Help guide the growth and development of our faith.

Encountering Disconnection

The December holidays feel like a self-examination.  It takes till December, however, for me to discover the status of my holiday spirit. I can’t predict how I’m going to feel. Sometimes I’m really excited and full of anticipation. That was especially true when our son was little. Christmas experienced through a child’s eyes is so magical. This year I’m kind of neutral to slightly positive. Not having any snow and warmer weather makes it less real that we’re approaching the shortest day of the year. And a few times, I’ve gritted my teeth and just plod on through till Christmas morning just wanting to be done with it. Those years felt very uncomfortable as the celebrations cranked up and I wasn’t feeling much connection to the joy and happiness I’m supposed to be feeling.

That sense of disconnection can be even larger if there has been a major loss in the past year. The death of a loved one weighs heavily on the heart as others are making merry. There are so many little reminders of that person’s absence that come up unexpectedly. Then a wave of grief hits, tears flow and an inner ache pulls one out of the present into memory, and into an intense longing for what can no longer be.

There are other losses that gnaw at the heart this time of year. Those who are new in this area and not able to return to be with friends and family may be lamenting the separation. For some this may be the first year after a relationship break-up. There may be family members newly moved away who will be celebrating the holidays alone or with others. Children may not be coming home for the holidays. There is a significant emotional price we pay for our transient and mobile lifestyles.

Some may be struggling with employment or lack of employment. Money may be tighter making the gifts we’d like to give unaffordable. It doesn’t feel very good to cut back this time of year when the impulse is to splurge.

Unbidden, we find ourselves stuck in an emotional trough of disconnection.

Others of us may have an ongoing experience of disconnection that troubles our lives. I was listening to a podcast recently describing the challenges children have when their parents have unhappy marriages and go through bitter divorces. When these children grow up, frequently they struggle in forming intimate relationships, often with significant trust and abandonment issues. If they marry at all, it is often much later in life, postponing their child bearing years.

Another common source of disconnection in families are the taboo dinner table conversation topics at Thanksgiving: politics and religion. I’m amazed at how quickly I can want to disconnect from someone I’ve recently met when we start disagreeing about politics and religion. I’ve had those conversations on airplanes. The fellow sitting next to me will ask what I do for a living. If I mention I’m a minister, he’ll ask what denomination. Then he’ll ask me what Unitarian Universalists believe. I’ll do a credible job explaining our faith and its value as a religious path. The other person will nod and and smile. When I finish, he will ask, “Well all that is interesting, but is Jesus Christ your personal savior?” And I’ll know that this conversation isn’t going anywhere. The disconnect happens when I hear the word “savior” because I know he is on a way different religious journey than I’m on.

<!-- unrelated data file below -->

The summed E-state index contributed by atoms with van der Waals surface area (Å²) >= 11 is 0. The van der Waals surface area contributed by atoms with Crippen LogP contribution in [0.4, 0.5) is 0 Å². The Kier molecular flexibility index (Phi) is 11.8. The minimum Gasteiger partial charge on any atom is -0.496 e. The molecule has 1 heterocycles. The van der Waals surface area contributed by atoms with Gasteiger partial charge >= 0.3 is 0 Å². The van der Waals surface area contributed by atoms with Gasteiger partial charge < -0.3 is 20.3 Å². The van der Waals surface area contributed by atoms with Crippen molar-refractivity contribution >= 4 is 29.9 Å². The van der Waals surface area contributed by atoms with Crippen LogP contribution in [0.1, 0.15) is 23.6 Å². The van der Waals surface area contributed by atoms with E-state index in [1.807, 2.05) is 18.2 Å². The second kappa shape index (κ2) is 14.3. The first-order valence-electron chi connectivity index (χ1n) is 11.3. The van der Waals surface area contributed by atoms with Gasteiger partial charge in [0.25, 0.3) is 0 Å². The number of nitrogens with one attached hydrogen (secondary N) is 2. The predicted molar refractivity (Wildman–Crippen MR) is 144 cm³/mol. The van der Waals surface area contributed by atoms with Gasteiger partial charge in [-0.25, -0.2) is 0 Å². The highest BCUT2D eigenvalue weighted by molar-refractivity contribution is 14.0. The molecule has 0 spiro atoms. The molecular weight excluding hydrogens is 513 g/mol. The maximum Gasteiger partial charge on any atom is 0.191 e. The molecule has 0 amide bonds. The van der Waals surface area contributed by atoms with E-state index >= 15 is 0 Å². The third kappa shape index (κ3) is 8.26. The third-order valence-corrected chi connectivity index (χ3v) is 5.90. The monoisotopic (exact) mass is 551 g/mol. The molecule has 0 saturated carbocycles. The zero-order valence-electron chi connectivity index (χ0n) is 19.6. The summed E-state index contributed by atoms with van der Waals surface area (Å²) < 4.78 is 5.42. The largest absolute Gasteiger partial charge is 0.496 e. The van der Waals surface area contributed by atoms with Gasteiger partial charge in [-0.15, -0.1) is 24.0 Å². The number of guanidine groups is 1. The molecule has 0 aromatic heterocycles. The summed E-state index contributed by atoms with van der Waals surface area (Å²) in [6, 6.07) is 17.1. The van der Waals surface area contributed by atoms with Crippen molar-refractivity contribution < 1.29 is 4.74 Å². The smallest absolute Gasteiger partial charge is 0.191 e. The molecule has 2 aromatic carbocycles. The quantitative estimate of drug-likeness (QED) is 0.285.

But as bad as disconnecting around religion and politics is, the hostile feelings that come up around money are deep sources of disconnection. Loving families can be ripped apart by ill will generated by how an inheritance is distributed when a parent or grandparent dies. Friendships can end quickly when money is loaned and not repaid. It is one reason I never loan people money. I give money away when I can and it is asked for. If they want to give me some back that would be very pleasant. Pleasant but not expected.

The feeling of disconnection can also happen in small ways. Small ways that can still feel disproportionate to the situation. That happened to me recently and I’d like to describe the situation.

Last January I attended a Unitarian Universalist Ministers Association Convocation in Florida. The focus for my fifteen hours of class time was a presentation by the co-minister at First Unitarian Church in Rochester, New York, the Rev. Scott Tayler. The theme for his presentation was “Doing More with Less.” Tayler is an organizational genius. He has studied all the successful church models and distilled their ideas, with his own innovations added, into some great programs in that congregation. I’ve translated one of them into a new program for our congregation called Meaning Matters that is going very well so far this year.

As the class ended, several of the participants informally started talking about meeting to follow up on what we had learned and brainstorm implementation strategies. One of the ministers offered his cabin in the Adirondacks as a place to gather, so six of us agreed to meet there in June. We had a wonderful meeting for a couple of days, did a lot of talking and came up with some grand plans.

The way we realized we could “do more with less” effort was through sharing materials with each other. What makes sermons and adult programs great are the materials and resources we have from which to prepare them. This is some of the hardest work of my week, searching for that great illustration or story that will inspire you and motivate you. If we could share with each other our great finds by focusing our efforts on a shared theme for the month, we would all benefit. We chose themes and set up resource sharing locations in the cloud with excitement and anticipation.